Monday, April 06, 2009

Is Skype finally challenging operators' voice revenues?

The news that there has been over 1 million downloads of Skype to iPhones in just two days is challenging mobile operators to face up to the fact that their voice revenues – which for better or for worse are still the bedrock of their financial health, despite all the talk of data services – may be truly coming under threat at last. While consumer advocacy groups (and VoIP providers) are arguing for operators to open up their network (so called ‘net neutrality’), mobile operators are looking to block Skype in the name of ‘network efficiency’ and ‘non-compliance’ of the application with their network.

The VON Coalition Europe (a group that includes Internet giants like Google, Microsoft, Skype and Intel) claims that operators are blocking or degrading of content, services or applications “for motives that extend beyond efficient traffic management.” With a typical Skype call normally only using 8 to 20kbps, which can be compared to the download of an average web page, Skype in many respects is considered a low bandwidth application. However, make a Skype video call rather than a basic voice call, and the impact on the network could be very different…

With so many claims and counter-claims flying around on the true impact of services such as VoIP on a mobile network, it can be hard to see what the true picture is. Are operators justified in blocking Skype because of the impact on their network? Or is this just a cover for their deep rooted fear that Skype is about to slay the sacred cow of voice revenues?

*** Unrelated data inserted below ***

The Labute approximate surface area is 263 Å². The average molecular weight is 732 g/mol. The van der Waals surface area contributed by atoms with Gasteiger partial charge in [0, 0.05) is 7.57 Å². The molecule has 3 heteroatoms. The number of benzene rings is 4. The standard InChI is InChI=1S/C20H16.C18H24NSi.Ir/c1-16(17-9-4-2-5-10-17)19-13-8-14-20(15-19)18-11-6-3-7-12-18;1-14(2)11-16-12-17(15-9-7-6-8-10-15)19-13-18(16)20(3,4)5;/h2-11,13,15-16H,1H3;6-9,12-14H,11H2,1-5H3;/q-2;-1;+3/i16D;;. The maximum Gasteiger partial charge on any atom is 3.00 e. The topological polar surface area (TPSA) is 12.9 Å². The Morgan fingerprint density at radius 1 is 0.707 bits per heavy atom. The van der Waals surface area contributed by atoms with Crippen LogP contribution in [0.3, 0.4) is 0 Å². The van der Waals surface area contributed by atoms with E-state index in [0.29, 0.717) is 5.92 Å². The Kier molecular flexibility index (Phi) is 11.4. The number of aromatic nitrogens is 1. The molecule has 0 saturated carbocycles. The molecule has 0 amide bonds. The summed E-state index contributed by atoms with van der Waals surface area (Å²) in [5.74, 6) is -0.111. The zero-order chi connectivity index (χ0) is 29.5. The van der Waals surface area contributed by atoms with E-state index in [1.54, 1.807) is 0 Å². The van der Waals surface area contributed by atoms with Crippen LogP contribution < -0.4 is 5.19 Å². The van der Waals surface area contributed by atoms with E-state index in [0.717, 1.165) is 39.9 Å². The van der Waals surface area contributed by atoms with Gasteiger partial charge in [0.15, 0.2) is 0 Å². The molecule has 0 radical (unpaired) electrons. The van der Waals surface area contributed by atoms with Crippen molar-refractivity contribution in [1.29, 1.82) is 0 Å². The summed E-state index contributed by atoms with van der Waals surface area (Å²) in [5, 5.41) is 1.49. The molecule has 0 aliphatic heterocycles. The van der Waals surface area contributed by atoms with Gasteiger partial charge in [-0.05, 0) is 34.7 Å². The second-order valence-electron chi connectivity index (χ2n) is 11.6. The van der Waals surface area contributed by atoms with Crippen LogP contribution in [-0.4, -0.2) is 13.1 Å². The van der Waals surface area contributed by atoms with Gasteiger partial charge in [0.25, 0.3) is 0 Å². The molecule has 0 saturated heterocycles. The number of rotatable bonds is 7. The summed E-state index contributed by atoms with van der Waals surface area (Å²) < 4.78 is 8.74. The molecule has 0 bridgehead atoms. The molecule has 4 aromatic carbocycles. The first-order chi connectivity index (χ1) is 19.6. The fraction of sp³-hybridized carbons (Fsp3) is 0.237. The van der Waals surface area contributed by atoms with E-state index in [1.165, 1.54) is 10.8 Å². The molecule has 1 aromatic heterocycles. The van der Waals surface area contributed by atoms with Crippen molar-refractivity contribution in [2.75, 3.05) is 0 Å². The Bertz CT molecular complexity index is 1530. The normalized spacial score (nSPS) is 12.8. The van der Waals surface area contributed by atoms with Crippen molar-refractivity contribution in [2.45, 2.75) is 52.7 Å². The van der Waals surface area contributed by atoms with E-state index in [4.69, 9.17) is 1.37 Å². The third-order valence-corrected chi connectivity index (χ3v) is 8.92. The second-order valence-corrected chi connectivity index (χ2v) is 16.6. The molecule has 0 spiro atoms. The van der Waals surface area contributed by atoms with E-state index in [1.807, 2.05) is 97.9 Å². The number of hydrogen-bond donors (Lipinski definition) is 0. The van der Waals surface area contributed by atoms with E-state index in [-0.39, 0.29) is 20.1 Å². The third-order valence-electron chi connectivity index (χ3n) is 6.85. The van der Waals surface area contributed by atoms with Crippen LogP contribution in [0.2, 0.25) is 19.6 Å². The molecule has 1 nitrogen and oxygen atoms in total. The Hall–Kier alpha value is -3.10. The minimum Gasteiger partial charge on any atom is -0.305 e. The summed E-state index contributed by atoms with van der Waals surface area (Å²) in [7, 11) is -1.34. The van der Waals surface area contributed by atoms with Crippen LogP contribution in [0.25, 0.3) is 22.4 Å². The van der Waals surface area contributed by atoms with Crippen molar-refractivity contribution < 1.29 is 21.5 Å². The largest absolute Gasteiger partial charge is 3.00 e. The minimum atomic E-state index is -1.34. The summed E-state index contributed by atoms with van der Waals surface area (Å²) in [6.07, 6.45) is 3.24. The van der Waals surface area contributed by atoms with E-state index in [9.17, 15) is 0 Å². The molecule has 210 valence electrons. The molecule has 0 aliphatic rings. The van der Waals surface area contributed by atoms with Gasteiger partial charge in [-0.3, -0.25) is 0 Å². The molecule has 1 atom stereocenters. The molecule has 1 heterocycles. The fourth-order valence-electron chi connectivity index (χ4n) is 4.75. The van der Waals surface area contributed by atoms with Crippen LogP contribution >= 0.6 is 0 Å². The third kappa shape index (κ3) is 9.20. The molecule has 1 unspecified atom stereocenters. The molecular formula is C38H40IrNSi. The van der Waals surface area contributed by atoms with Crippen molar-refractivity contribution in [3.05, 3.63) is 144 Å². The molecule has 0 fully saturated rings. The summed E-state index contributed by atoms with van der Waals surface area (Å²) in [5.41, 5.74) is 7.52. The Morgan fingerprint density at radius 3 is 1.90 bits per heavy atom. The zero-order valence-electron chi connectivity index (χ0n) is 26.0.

It perhaps takes companies like Actix* provide real insight into what the real impact of services such as Skype on a mobile operator’s network performance. Working with tier one operators in North America, Europe and Asia, Actix is at the heart of operators’ network status management systems, processing over 1 terrabyte of data every day on a typical tier network.

While there is a certain inevitability about VoIP as operators look towards LTE and an all-IP network, data loads are increasing over 3G (and more so with HSPA), pushing the cost-per-bit for ever higher. With the advent of LTE, mature operators will be left with at least three overlaying Radio Access Networks (RAN) to manage - 2G, 3G and 3.9/4G networks. With a large portion of the delivery cost of every bit being RAN-related, the challenging economics of mobile broadband will enforce the need for a much sharper focus on delivery cost per data bit if operators are to remain profitable.

So maybe both sides are telling the truth ... operators are fighting a rear-guard action because they fear the impact of opening up their network to yet more data which they cannot directly monetise, while VoIP advocates are right in pointing a figure at operators' basic revenue concerns as the real motivation for their opposition.

* Actix is an AxiCom client

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